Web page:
Dropping Credit Ratings Easier Said Than Done
Credit rating agencies have been raked over the coals by both Republicans and Democrats for overly optimistic ratings of asset-backed securities linked to the financial meltdown. As a result, the Dodd-Frank reform law set a July 2011 deadline for regulators to drop all references to credit ratings in how bank capital is assessed. But finding a suitable replacement isn’t easy.
Some possible options: having regulators gauge the risk of assets, requiring banks to perform in-house assessments subject to oversight, or allowing firms to use a third-party to measure asset risk, according to a story by the Wall Street Journal’s Jean Eaglesham and Deborah Solomon. Another option: Banking lobbyists may push hard to address the credit ratings ban in a housekeeping bill early in 2011 to fix various technical issues in the Dodd-Frank law.
The Fed and other banking regulators in August issued a notice saying they were gathering information about how to replace credit ratings, and received a dozen response letters posted here. The American Bankers Assn. told the Fed that a complete abandonment of credit ratings was “ill-advised and an over-reaction,” and would be especially costly for smaller banks that do not have advanced analytical resources.
Bank of America separately wrote to the Fed that it opposed eliminating all credit ratings from capital guidelines because other parts of the Dodd-Frank law require improvements in how the raters operate. For example, the law requires the Securities and Exchange Commission to create an Office of Credit Ratings to police their accuracy. The bank also played the global competitiveness card, saying that dropping credit rating references would “create a disparity” between U.S. and other countries’ capital approaches and the “lack of uniformity would reduce the competitiveness for U.S. institutions.”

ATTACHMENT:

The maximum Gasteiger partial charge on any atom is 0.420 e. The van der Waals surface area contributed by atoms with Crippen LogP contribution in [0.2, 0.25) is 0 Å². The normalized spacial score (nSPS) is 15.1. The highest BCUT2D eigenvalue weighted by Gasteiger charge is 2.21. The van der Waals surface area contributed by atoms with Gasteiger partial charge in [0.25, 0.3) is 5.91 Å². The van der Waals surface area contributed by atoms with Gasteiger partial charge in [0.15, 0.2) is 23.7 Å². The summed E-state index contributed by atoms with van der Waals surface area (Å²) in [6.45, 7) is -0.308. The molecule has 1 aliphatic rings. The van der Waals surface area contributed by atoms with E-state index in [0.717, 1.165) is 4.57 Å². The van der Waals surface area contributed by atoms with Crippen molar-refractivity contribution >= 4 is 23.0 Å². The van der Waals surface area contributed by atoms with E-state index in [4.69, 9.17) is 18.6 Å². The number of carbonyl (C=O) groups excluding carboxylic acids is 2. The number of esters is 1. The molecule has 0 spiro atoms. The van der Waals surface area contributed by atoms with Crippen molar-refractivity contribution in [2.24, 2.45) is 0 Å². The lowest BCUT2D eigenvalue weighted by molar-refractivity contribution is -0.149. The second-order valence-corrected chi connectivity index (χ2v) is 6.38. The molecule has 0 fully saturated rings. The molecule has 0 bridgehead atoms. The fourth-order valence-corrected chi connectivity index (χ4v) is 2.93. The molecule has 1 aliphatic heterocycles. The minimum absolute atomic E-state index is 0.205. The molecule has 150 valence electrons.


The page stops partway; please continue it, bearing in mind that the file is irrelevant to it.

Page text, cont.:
Another Item for Bureau’s To-Do List
Debit card users may not realize that big banks typically process largest payments first – which can quickly generate overdraft fees for customers with low balances in their accounts. The practice “causes substantial consumer injury, racking up multiple fees when a single large payment exhausts available funds,” says Jean Ann Fox, director of financial services at the Consumer Federation of America. She wants the Fed to step in and stop banks from manipulating payment order to drive up overdraft fees until the new Consumer Financial Protection Bureau is up and running in July.
Consumers pay $23.7 billion annually in fee-based overdraft programs, an amount greater than the “loans” extended in exchange for those fees, Fox says. That’s because the average debit card transaction causing an overdraft is around $17, while the customer fee paid for the overdraft averages $34. Not surprisingly, hardest-hit consumers are the elderly, military families, the unemployed, and young adults.
Bankers say overdraft programs are popular among customers as a way to manage their accounts and protect themselves from the embarrassment of having a debit card rejected or the extra expense of a returned check.
Bankers’ Site To Monitor Reform Law
The American Bankers Assn. has launched a website similar to Financial Reform Watch to monitor the roll-out of the Dodd-Frank reform law. But unlike our consumer-oriented site, the ABA’s website “is meant to be a dynamic tool for communicating to members and keeping them informed,” said Wayne Abernathy, an ABA executive vice president. Among the material featured is the banking group’s comment letters to various agencies on proposed regulations involving interchange fees, deposit insurance, and the Consumer Financial Protection Bureau.Reprinted by Permission © 2013, The Center for Public Integrity®. All Rights Reserved.